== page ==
Renal infarction occurs after a main or segmental renal arterial branch is lacerated. Injury to a segmental renal artery produces a segmental renal infarct. The appearance at CT is that of a peripheral, wedged-shaped area of nonenhancing parenchyma.[10–11] These are typically managed nonoperatively and result in a focal area of renal scarring. Injury to the main renal artery results in devascularization of the entire kidney. This is the most severe form of renal injury. Early recognition is essential, as prompt vascular repair is crucial to prevent permanent loss of renal function.[12]

Pancreatic injury is relatively uncommon in children. Approximately 2/3 of injuries occur in the pancreatic body. Direct signs of injury may be difficult to identify, owing to the small size of the gland, the paucity of surrounding fat, and the minimal separation of fracture fragments. Transection results in complete separation of pancreatic fragments (Figure 5). Unless the two edges of a fracture are separated by low-attenuation fluid or hematoma, the diagnosis may be difficult to recognize at CT. The best indicator of pancreatic injury at CT is unexplained peripancreatic fluid (fluid in the anterior pararenal space or lesser sac) (Figure 6).[13–14] This finding may be seen more often than the actual laceration. When fluid collects in the anterior pararenal space it may also dissect between the pancreas and splenic vein.[14–15] Additional CT signs of pancreatic injury are typically due to associated pancreatitis. These include focal or diffuse gland enlargement, stranding of peripancreatic and/or mesenteric fat, thickening of the anterior renal fascia, and free peritoneal fluid.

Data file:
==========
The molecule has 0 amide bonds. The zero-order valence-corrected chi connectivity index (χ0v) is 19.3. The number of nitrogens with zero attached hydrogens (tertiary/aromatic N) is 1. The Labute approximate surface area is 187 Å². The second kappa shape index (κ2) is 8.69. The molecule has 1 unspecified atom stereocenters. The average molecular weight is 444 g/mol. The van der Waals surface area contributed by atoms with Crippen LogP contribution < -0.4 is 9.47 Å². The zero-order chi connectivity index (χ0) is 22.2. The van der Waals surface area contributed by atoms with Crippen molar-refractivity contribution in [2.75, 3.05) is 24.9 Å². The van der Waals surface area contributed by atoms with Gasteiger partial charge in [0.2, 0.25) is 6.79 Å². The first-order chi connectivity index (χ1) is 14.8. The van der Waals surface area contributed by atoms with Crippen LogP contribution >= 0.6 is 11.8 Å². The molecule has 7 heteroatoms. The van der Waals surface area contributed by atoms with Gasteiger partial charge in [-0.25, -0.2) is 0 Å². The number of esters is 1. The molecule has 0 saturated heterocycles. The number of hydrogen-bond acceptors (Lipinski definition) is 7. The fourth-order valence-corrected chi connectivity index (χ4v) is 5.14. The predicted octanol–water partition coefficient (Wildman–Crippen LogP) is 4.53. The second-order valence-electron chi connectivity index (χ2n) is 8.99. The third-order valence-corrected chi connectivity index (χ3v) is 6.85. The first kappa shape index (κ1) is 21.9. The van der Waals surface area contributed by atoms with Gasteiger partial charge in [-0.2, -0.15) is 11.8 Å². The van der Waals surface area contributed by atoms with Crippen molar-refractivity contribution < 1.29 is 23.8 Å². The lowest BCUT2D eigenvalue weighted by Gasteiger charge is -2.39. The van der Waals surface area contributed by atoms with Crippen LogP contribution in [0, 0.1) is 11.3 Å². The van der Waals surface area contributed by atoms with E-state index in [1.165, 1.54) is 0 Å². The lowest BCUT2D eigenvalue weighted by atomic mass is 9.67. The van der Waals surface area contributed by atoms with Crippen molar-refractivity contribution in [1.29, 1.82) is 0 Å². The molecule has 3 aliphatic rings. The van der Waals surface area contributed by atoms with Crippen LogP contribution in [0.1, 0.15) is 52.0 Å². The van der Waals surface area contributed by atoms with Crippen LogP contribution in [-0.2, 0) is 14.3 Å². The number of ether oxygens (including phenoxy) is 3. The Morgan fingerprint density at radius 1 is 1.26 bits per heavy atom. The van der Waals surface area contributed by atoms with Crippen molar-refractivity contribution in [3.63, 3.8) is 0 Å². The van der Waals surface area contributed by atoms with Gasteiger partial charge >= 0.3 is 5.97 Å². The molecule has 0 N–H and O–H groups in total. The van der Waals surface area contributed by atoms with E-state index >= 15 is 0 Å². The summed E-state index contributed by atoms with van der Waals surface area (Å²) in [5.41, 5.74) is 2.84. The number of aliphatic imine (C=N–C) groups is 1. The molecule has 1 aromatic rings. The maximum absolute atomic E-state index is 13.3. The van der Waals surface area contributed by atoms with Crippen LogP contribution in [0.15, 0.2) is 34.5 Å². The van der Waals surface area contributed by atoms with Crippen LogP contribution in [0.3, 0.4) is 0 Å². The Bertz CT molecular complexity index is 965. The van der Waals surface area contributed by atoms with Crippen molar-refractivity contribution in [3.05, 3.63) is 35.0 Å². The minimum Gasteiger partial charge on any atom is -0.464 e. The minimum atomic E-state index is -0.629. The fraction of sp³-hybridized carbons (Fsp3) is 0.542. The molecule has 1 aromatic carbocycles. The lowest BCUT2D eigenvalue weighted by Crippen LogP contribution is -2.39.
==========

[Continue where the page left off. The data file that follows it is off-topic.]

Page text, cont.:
Figure 5.

Pancreatic transection. Contrast-enhanced CT scan through the upper abdomen demonstrates a pancreatic transection at the junction of the head and body.

Figure 6.

Pancreatic injury with associated peripancreatic fluid. Contrast-enhanced CT scan through the upper abdomen demonstrates a laceration through the body of the pancreas. Note the fluid in the anterior pararenal space anterior to the pancreas.

Identification of pancreatic duct disruption may impact patient management although there are currently divergent opinions regarding the management of ductal injury. The nonoperative management of most pancreatic injury has been proven successful by some, even when there is involvement of the pancreatic duct.[16–17] Others feel that a distal pancreatectomy for transection to the left of the spine is the treatment of choice as it is definitive with decreased complications.[18–19] Injury to the pancreatic duct can be predicted at CT by evaluating the depth of laceration. More precise assessment of the pancreatic duct is obtained with MRCP.